If a kid goes to private school from K1 to K12, at the rate we paid, it would be 480K -- the cost of a small house. I wonder whether it is more beneficial to the kid to spend this money on K1-12 private school's incremental benefit, or to just give the kid this sum or a house when the kid gets out of college.

I wonder this because many people take 15, 20, even 30 years to build up this kind of net worth, even with private school education.
Reply With Quote Quick reply to this message
 
Old 06-13-2020, 01:31 PM
 
3,628 posts, read 1,487,361 times
Reputation: 9479
So much depends on whether or not the public school "works" for your kid. In my case, the high-priced system was failing my son. He had some ADD and there was a lot of drama at home before I divorced his alcoholic, verbally abusive, controlling father (and of course he still had lingering effects even after the divorce and the move to a new home in the same district). He was falling through the cracks in the public school system. I sent him to NY Military Academy for HS as a boarding student- $48K total for 4 years but that was 1999-2003.

I would do it all over again. I'd even pay double. The small classes, the discipline, the clear rewards for good behavior and the consequences for not following rules- he chose to shape up and graduated an honor student. I don't even want to think how he would have turned out if he'd stayed in the public school system. No, they didn't have frills but they did the basics well. The atmosphere was totally different- all the parents WANTED their kids to be there and supported the administration. The administration, in turn, knew that if we weren't happy we'd take our kids and our $$ elsewhere. DS did have some problems getting his act together in college but he got a Math degree from a good school (Drake) and is now supporting a wife and 3 kids with his job as a claims adjuster.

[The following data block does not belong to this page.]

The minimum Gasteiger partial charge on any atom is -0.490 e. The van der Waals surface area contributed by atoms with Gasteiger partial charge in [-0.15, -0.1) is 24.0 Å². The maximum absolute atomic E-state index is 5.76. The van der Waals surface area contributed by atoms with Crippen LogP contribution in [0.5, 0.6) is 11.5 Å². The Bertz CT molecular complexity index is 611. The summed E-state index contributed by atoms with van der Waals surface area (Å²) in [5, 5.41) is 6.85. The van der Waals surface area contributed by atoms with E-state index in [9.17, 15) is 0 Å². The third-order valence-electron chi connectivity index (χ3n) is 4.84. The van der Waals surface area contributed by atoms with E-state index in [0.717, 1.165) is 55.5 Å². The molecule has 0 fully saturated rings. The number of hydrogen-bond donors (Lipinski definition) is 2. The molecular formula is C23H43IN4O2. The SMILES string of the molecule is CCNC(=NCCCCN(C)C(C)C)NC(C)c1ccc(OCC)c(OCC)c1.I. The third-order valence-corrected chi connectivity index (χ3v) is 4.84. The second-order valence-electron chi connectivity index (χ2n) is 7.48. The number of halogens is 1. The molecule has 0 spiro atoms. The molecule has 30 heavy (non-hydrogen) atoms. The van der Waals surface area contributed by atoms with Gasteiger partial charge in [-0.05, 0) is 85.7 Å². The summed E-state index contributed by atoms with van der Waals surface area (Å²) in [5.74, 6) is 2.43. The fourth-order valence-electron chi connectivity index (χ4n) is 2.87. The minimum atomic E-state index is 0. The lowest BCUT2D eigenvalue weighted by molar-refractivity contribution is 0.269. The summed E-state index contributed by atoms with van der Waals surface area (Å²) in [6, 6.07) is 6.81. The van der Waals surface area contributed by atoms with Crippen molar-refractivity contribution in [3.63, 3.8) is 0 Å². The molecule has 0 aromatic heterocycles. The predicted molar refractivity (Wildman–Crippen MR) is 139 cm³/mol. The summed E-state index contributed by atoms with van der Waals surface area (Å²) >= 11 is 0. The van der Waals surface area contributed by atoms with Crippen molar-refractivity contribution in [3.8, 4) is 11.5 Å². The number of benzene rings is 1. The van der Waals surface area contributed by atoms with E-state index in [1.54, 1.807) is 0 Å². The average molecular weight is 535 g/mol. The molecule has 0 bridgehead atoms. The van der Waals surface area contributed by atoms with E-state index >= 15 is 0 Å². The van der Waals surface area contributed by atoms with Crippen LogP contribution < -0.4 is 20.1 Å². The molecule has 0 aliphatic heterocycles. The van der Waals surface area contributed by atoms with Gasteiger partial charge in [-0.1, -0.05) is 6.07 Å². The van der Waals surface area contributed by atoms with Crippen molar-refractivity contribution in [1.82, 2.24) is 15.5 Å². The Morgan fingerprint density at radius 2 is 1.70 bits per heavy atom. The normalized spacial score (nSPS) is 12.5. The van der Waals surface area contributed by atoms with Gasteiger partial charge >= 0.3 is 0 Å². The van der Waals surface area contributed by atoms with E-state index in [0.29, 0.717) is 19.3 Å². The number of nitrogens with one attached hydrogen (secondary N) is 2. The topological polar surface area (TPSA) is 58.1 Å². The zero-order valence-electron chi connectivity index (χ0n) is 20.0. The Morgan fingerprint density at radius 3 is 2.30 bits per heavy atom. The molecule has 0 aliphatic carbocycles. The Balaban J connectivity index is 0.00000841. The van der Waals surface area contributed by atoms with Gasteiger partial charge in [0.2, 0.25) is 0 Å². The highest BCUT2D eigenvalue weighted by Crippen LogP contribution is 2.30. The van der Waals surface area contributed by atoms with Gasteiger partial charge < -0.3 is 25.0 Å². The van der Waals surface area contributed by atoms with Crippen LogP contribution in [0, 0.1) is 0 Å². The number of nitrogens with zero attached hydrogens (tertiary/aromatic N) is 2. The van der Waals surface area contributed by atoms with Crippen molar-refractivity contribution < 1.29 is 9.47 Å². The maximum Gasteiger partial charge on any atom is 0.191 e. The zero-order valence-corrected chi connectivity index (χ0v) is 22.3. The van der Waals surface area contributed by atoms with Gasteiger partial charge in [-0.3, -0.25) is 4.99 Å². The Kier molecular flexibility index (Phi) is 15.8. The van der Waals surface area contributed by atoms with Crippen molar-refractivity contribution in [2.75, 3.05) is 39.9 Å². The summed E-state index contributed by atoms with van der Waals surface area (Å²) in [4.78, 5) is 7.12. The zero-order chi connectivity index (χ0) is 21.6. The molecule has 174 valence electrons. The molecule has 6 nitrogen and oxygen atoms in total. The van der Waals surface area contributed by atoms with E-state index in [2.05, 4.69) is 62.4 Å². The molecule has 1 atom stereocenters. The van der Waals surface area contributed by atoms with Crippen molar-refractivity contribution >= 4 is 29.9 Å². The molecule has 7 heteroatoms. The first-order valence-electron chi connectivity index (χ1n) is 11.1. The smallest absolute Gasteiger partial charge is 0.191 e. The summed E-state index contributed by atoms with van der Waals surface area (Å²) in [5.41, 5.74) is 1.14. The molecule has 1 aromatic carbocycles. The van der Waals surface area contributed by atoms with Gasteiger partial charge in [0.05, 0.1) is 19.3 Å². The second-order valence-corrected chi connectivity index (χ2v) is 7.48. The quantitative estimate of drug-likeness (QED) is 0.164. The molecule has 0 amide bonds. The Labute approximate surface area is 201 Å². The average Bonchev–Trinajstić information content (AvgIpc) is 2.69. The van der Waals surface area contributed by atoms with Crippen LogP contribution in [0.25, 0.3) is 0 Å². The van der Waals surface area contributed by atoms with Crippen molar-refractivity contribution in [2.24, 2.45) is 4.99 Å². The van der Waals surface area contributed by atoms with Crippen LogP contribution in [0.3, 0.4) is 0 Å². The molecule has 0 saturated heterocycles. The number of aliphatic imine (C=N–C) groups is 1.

If your kid is likely to do well in public school I'd stick with that, especially if you'd have a hard time funding college if you spent it all on HS. (I was able to cash-flow DS' HS costs.) The only exception might be if you had a kid who was Harvard or Yale material and he/she might have a better chance getting into the Ivies with the private school.
Reply With Quote Quick reply to this message
 
Old 06-13-2020, 04:02 PM
 
Location: Brentwood, Tennessee
48,766 posts, read 47,054,962 times
Reputation: 95503
Quote:
Originally Posted by RobertFisher View Post
In contemplating this decision, I also thought of one side question which I thought is pretty interesting. I throw it out to see if anyone has any thoughts.

If a kid goes to private school from K1 to K12, at the rate we paid, it would be 480K -- the cost of a small house. I wonder whether it is more beneficial to the kid to spend this money on K1-12 private school's incremental benefit, or to just give the kid this sum or a house when the kid gets out of college.

I wonder this because many people take 15, 20, even 30 years to build up this kind of net worth, even with private school education.
I personally don't think that handing a college a half-million dollars or a home is helpful to him. In the situations where I've seen it done, it doesn't end positively for the kid. It changes their mindset, and makes them think about worth and work differently.

This decision, the financial cost of this education, should be a wake-up call to cause you and your wife to re-evaluate your lifestyle and see if what you're paying for is actually going toward a positive result.

In my opinion, your obsession with net wealth and helping your son skip steps toward that, and your wife's concern about fitting in with other moms in the area, are not helpful, healthy priorities.
Reply With Quote Quick reply to this message
 
Old 06-13-2020, 06:16 PM
 
Location: Wisconsin
18,511 posts, read 19,325,786 times
Reputation: 46472
Quote:
Originally Posted by BirdieBelle View Post
(snip)

This decision, the financial cost of this education, should be a wake-up call to cause you and your wife to re-evaluate your lifestyle and see if what you're paying for is actually going toward a positive result.

In my opinion, your obsession with net wealth and helping your son skip steps toward that, and your wife's concern about fitting in with other moms in the area, are not helpful, healthy priorities.
I agree.
Reply With Quote Quick reply to this message
 
Old 06-13-2020, 06:50 PM
 
5,208 posts, read 4,510,024 times
Reputation: 15107